1. Technical Abstract:
Triton is a mobile and operationally flexible 12,000 kg capacity reusable tripod crane modified for the Lunar Payload Delivery Challenge. It Unloads and Positions (up to 1 km away). It supports all lander types. It dramatically upsizes the tripod crane concept (the best lifting capacity per unit mass available). It adds to this a series of cables, which also offer great strength per unit mass, connected to electric winches to provide stiffness and operational flexibility. Three solar powered EV like "feet" allow the tripod vertical supports to be positioned for many modes of operation. After landing, Triton auto unloads the first payload, then auto unloads itself for surface operations. A payload "sled" towed by Tritons adds a very flexible positioning capability that can be both far from the lander but centimeter accurate. To adapt to unknown conditions, after the first payload, it is mainly remotely operated (supported by learning algos). It has human interfaces for HLS ops.
2. Technical Approach:
Triton is a large tripod (14 m long vertical supports) with remote controlled rovers as 3 moveable feet.
Total Mass: ~1250 kg, ~1500 kg with 20% safety factor
Power: No external power needed from lander.
Triton has a 1300 Wh Li battery capacity with and average of 1200 W of solar power generation. 220 V DC bus for powering winches and motors. 9 V DC bus for computing, sensors, cameras, relays, comms.
A. 3 movable rover "feet" (about 1.5m wide, 2.9m long and 1 m high)
Common to all feet
A1. Heavy duty frame with "Ballast Basket"
A2. Pre-charged Li battery pack and solar panel
A3. Control processor, router and 4g comms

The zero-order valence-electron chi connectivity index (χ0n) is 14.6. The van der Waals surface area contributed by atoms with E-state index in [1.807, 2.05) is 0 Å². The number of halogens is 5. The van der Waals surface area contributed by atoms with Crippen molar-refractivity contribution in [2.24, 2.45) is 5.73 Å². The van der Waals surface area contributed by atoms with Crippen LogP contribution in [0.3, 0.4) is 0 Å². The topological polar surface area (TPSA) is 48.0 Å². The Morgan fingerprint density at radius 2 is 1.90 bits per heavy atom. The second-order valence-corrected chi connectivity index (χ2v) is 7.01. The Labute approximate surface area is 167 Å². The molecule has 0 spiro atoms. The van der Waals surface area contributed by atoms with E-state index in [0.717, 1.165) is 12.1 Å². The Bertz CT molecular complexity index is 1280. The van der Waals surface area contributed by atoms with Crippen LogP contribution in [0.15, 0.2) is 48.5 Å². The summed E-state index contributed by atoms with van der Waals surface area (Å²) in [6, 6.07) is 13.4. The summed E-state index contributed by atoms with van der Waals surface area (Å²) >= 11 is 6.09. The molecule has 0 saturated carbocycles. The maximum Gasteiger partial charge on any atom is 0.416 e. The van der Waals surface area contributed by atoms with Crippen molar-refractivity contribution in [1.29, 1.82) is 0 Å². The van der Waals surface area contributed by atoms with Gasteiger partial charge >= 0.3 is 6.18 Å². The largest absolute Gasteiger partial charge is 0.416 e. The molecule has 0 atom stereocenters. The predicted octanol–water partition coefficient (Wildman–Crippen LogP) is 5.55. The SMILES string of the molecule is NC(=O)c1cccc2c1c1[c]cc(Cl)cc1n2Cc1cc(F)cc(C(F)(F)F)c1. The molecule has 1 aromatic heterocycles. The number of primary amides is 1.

A4. Lunar proven cameras and sensors
A5. 4 Spring Tires driven by independent electric motors. Front two are steerable.
A6. Vibrating retractable 2 m long, 50 cm wide knife pairs to penetrate lunar regolith to minimize sliding
A7. Common wiring bus connects all feet for power (DC 220V) and data redundancy (10-BaseT) to improve system redundancy
Center foot: 1 3t Lift Winch, 1 3t Tow Winch, 1 1t Tensioning Winch, 2 Lander Tension Winches, small robotic arm and camera to work the tow hook and 2 lander leg attachments (when needed).
Both Side feet add a 1t Side Tensioning Winch, and a lander leg attacher
B. A 14 m vertical support attached at the center of each foot with a ball joint. A tensioning cable from STW allows "side" supports and center support to be pulled together.
C: 1 Tripod Top Assembly (TTA) (about 12m above the feet) with 3 ball joints attached to the top of the vertical support, lift cable from LW slide through main lift eye and drops from here, SW attached to TTA for control and improved stiffness.
D: A remote controlled lift hook with cameras and sensors is lowered on the lift cable to hook and unhook the payload (or other objects)
E. 6m wide circular Payload sled
Payload objects must have remote hooking eye on top that is part of the object or support for lifting that object. That lifting eye should be above the center of mass of the payload object.
F: Lander Payload Deck Items: Supports, Winch, Hold Downs, Wires
Triton as many repeatable long term operational modes:
Unload Co-Delivered Payload After Landing (Auto)
Self-Unload Triton (Auto)
Position Payload Within 1 km of Lander. If there is a high potential of slippage or floundering: Tow Payload On Sled To Position, Lift Payload into Position and Recover Sled. Otherwise: Hook and Lift Payload and Drive Triton to Deployment Location, Lower Payload into Final Position
Park and Charge
Unload Payload Objects From Other Landers (Then Modes 3, 4, 5)
Move Objects from point A to B
Load Payload Onto Vehicle or Any Other Object
Moon to Earth Lander supported communications for the length of the the mission modes that are needed. A 4g type cellular radio would enable Triton to operate kms from the Lander. The Moon to Earth link will need to support high quality video to Earth (at least 1 Mbps) and control data back to the Moon. If the Lander can't support this than a comm component will need to be added to the payload platform with solar panel support.
Connect HW on Lander legs.
Multi-mode, highly flexible post initial unload functionality
Can lift the heaviest 12 t payload object in the challenge
Use of many technically mature components